Think Globally, Act Locally: Collective Consent and the Ethics of Knowledge Production
International Social Science Journal, Vol. 60, No. 195, Pg. 125-133, 2010.
Ethical review is an integral part of the process of
developing research and considering issues associated with the
production of knowledge. It is part of a system that primarily
legitimises western traditions of inquiry and reinforces western
assumptions about knowledge and its benefit to society. Around the
world the process of colonisation has excluded indigenous
understandings. In New Zealand, Māori (indigenous) knowledge has been
similarly marginalised; this pattern is also reflected within ethical
review. Māori values, while acknowledged, are not yet considered to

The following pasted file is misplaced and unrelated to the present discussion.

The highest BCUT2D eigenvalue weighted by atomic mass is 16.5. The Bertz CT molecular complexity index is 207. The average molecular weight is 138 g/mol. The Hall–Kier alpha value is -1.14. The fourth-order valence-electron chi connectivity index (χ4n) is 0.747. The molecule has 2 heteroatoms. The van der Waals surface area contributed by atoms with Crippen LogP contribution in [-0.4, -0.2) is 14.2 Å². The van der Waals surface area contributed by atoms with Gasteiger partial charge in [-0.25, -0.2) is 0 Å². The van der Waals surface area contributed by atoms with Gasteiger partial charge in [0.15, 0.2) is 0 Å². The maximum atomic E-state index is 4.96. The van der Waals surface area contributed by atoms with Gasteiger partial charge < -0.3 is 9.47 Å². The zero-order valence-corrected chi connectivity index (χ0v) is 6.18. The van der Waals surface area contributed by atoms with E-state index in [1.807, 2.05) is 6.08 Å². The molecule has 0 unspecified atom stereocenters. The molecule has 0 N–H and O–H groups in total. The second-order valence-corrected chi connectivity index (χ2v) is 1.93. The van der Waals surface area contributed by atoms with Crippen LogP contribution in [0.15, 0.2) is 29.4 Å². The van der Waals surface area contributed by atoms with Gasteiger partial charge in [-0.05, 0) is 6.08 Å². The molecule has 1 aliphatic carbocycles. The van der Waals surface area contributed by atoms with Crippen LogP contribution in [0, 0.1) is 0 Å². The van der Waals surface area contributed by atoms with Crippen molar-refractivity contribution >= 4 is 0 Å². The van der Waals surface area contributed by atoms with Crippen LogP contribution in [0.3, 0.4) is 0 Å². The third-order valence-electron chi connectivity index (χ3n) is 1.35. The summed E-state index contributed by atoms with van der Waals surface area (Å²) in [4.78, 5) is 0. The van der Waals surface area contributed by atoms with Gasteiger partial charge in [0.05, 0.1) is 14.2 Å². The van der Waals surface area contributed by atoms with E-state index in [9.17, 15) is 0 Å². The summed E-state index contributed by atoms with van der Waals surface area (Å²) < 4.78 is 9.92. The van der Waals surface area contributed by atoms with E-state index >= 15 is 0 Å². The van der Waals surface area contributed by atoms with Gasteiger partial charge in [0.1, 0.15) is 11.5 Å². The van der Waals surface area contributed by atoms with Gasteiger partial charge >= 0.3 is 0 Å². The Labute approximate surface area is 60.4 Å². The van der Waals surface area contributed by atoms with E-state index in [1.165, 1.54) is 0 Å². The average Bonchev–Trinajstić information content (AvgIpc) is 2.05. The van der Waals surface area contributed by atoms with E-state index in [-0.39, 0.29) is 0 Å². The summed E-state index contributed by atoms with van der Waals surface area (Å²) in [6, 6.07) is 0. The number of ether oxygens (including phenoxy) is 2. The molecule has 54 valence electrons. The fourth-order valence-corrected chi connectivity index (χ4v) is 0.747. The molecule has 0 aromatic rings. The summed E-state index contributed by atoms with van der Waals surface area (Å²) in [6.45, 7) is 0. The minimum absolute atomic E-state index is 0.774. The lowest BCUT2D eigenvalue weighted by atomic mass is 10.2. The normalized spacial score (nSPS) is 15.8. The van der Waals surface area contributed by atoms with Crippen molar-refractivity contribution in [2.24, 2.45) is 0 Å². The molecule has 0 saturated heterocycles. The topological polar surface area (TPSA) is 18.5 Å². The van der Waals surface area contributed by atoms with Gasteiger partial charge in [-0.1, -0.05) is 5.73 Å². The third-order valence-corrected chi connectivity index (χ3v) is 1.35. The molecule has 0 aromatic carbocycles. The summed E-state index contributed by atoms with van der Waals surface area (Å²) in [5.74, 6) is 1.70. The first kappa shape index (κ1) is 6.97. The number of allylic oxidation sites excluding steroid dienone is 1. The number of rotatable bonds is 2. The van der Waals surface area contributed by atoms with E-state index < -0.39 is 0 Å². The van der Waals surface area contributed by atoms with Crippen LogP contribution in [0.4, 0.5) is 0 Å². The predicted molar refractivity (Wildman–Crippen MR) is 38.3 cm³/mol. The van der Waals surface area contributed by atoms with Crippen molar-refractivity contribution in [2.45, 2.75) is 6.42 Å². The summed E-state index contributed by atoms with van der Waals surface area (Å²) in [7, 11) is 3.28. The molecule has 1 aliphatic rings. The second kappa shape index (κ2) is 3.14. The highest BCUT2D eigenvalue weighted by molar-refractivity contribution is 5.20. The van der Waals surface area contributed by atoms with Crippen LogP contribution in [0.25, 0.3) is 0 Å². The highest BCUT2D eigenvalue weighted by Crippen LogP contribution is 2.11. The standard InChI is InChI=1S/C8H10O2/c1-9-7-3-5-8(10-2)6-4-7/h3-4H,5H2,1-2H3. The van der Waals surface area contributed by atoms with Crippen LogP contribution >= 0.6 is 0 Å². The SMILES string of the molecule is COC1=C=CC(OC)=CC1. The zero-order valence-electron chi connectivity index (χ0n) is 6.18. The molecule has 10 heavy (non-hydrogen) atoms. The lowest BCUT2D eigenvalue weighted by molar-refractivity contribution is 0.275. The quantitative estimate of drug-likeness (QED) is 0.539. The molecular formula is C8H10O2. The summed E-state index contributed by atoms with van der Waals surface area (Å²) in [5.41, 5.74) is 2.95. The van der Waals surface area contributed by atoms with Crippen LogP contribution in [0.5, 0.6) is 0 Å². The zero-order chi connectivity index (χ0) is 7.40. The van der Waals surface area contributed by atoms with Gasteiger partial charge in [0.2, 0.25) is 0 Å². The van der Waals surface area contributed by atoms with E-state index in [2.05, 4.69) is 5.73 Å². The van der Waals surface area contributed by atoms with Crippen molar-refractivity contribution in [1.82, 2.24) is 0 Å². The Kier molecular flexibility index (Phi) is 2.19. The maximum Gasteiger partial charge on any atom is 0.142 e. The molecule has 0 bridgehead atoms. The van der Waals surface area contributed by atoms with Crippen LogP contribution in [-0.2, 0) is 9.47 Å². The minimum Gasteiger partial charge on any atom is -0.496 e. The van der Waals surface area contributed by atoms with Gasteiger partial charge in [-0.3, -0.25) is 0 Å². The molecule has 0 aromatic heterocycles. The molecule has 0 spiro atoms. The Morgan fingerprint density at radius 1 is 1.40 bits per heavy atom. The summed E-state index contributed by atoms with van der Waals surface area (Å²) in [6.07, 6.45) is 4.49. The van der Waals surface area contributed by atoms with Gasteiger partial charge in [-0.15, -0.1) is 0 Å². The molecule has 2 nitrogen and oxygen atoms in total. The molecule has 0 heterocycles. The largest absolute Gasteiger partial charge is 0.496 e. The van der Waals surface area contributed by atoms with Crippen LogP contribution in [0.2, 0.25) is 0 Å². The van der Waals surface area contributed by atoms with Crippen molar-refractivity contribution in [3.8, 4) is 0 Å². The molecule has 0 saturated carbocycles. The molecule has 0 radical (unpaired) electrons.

have equal weight in ethical deliberations. The notion of collective
rights and the possibility of developing processes to allow collective
consent to be recognised and mandated by ethics committees have been
raised by communities but largely ignored by the ethical review system.
While kaupapa Māori researchers espouse the benefits of closer
community involvement, policy makers and ethics committees have focused
on "consultation" as the mechanism which confirms proof of engagement,
the establishment of community support, and the relevance of the
project. This article highlights the potential of the concept of
collective consent in negotiations between researchers and communities.
Read the article.
(Something interesting I found)Posted: Tuesday, March 16, 2010
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